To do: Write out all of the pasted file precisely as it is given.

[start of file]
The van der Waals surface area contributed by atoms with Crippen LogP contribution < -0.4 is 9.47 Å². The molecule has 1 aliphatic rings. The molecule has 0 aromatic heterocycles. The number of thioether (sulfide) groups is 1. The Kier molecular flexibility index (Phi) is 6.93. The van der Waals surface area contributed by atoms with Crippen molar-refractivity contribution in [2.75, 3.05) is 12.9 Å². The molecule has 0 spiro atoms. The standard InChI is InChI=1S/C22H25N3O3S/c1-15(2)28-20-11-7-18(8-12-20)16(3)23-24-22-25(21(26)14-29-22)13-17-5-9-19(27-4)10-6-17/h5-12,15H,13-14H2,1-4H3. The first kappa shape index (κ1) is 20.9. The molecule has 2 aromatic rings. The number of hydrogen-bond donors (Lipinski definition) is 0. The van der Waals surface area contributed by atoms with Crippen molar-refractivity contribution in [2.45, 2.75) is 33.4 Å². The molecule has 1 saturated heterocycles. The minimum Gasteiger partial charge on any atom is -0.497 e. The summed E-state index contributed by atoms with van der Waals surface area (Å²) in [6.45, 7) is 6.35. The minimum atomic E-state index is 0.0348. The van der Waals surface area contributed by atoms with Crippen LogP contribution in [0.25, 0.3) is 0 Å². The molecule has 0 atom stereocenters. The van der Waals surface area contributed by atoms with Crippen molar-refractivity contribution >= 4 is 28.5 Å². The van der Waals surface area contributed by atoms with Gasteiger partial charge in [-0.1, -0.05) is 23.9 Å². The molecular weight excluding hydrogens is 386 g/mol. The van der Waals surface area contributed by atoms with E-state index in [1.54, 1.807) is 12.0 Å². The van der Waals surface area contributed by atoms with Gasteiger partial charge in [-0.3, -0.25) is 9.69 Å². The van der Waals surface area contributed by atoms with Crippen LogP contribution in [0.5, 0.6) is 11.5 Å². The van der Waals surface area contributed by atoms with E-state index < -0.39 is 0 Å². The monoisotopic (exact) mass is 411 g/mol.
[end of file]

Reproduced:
The van der Waals surface area contributed by atoms with Crippen LogP contribution < -0.4 is 9.47 Å². The molecule has 1 aliphatic rings. The molecule has 0 aromatic heterocycles. The number of thioether (sulfide) groups is 1. The Kier molecular flexibility index (Phi) is 6.93. The van der Waals surface area contributed by atoms with Crippen molar-refractivity contribution in [2.75, 3.05) is 12.9 Å². The molecule has 0 spiro atoms. The standard InChI is InChI=1S/C22H25N3O3S/c1-15(2)28-20-11-7-18(8-12-20)16(3)23-24-22-25(21(26)14-29-22)13-17-5-9-19(27-4)10-6-17/h5-12,15H,13-14H2,1-4H3. The first kappa shape index (κ1) is 20.9. The molecule has 2 aromatic rings. The number of hydrogen-bond donors (Lipinski definition) is 0. The van der Waals surface area contributed by atoms with Crippen molar-refractivity contribution in [2.45, 2.75) is 33.4 Å². The molecule has 1 saturated heterocycles. The minimum Gasteiger partial charge on any atom is -0.497 e. The summed E-state index contributed by atoms with van der Waals surface area (Å²) in [6.45, 7) is 6.35. The minimum atomic E-state index is 0.0348. The van der Waals surface area contributed by atoms with Crippen LogP contribution in [0.25, 0.3) is 0 Å². The molecule has 0 atom stereocenters. The van der Waals surface area contributed by atoms with Crippen molar-refractivity contribution >= 4 is 28.5 Å². The van der Waals surface area contributed by atoms with Gasteiger partial charge in [-0.1, -0.05) is 23.9 Å². The molecular weight excluding hydrogens is 386 g/mol. The van der Waals surface area contributed by atoms with E-state index in [1.54, 1.807) is 12.0 Å². The van der Waals surface area contributed by atoms with Gasteiger partial charge in [-0.3, -0.25) is 9.69 Å². The van der Waals surface area contributed by atoms with Crippen LogP contribution in [0.5, 0.6) is 11.5 Å². The van der Waals surface area contributed by atoms with E-state index < -0.39 is 0 Å². The monoisotopic (exact) mass is 411 g/mol.